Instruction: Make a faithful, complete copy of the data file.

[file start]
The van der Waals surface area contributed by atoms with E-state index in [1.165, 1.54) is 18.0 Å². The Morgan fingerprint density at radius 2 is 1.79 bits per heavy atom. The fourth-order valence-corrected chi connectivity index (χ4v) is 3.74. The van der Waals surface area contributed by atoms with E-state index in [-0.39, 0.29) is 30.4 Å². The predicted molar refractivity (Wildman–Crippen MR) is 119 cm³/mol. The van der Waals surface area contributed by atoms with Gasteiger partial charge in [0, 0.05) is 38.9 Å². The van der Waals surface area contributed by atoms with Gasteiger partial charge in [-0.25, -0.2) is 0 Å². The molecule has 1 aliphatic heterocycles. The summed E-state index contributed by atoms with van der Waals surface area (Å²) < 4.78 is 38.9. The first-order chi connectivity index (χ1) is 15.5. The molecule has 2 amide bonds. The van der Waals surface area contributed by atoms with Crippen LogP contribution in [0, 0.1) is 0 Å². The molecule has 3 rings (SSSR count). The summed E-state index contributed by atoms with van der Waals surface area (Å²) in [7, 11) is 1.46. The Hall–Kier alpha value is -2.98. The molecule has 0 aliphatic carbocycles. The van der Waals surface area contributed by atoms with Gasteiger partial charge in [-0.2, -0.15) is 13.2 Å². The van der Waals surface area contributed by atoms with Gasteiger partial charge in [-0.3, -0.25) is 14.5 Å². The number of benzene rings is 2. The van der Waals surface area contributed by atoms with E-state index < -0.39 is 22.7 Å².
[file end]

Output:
The van der Waals surface area contributed by atoms with E-state index in [1.165, 1.54) is 18.0 Å². The Morgan fingerprint density at radius 2 is 1.79 bits per heavy atom. The fourth-order valence-corrected chi connectivity index (χ4v) is 3.74. The van der Waals surface area contributed by atoms with E-state index in [-0.39, 0.29) is 30.4 Å². The predicted molar refractivity (Wildman–Crippen MR) is 119 cm³/mol. The van der Waals surface area contributed by atoms with Gasteiger partial charge in [0, 0.05) is 38.9 Å². The van der Waals surface area contributed by atoms with Gasteiger partial charge in [-0.25, -0.2) is 0 Å². The molecule has 1 aliphatic heterocycles. The summed E-state index contributed by atoms with van der Waals surface area (Å²) < 4.78 is 38.9. The first-order chi connectivity index (χ1) is 15.5. The molecule has 2 amide bonds. The van der Waals surface area contributed by atoms with Crippen LogP contribution in [0, 0.1) is 0 Å². The molecule has 3 rings (SSSR count). The summed E-state index contributed by atoms with van der Waals surface area (Å²) in [7, 11) is 1.46. The Hall–Kier alpha value is -2.98. The molecule has 0 aliphatic carbocycles. The van der Waals surface area contributed by atoms with Gasteiger partial charge in [-0.2, -0.15) is 13.2 Å². The van der Waals surface area contributed by atoms with Gasteiger partial charge in [-0.3, -0.25) is 14.5 Å². The number of benzene rings is 2. The van der Waals surface area contributed by atoms with E-state index < -0.39 is 22.7 Å².